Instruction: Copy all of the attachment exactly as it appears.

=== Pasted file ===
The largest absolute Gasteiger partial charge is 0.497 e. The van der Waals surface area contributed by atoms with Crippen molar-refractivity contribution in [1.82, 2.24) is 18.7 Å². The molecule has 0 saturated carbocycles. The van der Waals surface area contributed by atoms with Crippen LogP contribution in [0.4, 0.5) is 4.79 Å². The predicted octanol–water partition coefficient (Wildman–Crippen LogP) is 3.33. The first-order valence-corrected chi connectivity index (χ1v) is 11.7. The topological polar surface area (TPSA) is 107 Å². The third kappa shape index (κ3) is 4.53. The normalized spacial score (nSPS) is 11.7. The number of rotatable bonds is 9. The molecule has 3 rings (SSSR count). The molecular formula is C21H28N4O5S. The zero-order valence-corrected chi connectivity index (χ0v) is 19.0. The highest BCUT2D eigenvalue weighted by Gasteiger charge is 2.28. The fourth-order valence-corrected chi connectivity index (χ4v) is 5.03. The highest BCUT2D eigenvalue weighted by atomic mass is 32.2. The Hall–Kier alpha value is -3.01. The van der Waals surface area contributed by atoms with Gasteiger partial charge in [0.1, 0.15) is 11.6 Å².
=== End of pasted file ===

The largest absolute Gasteiger partial charge is 0.497 e. The van der Waals surface area contributed by atoms with Crippen molar-refractivity contribution in [1.82, 2.24) is 18.7 Å². The molecule has 0 saturated carbocycles. The van der Waals surface area contributed by atoms with Crippen LogP contribution in [0.4, 0.5) is 4.79 Å². The predicted octanol–water partition coefficient (Wildman–Crippen LogP) is 3.33. The first-order valence-corrected chi connectivity index (χ1v) is 11.7. The topological polar surface area (TPSA) is 107 Å². The third kappa shape index (κ3) is 4.53. The normalized spacial score (nSPS) is 11.7. The number of rotatable bonds is 9. The molecule has 3 rings (SSSR count). The molecular formula is C21H28N4O5S. The zero-order valence-corrected chi connectivity index (χ0v) is 19.0. The highest BCUT2D eigenvalue weighted by Gasteiger charge is 2.28. The fourth-order valence-corrected chi connectivity index (χ4v) is 5.03. The highest BCUT2D eigenvalue weighted by atomic mass is 32.2. The Hall–Kier alpha value is -3.01. The van der Waals surface area contributed by atoms with Gasteiger partial charge in [0.1, 0.15) is 11.6 Å².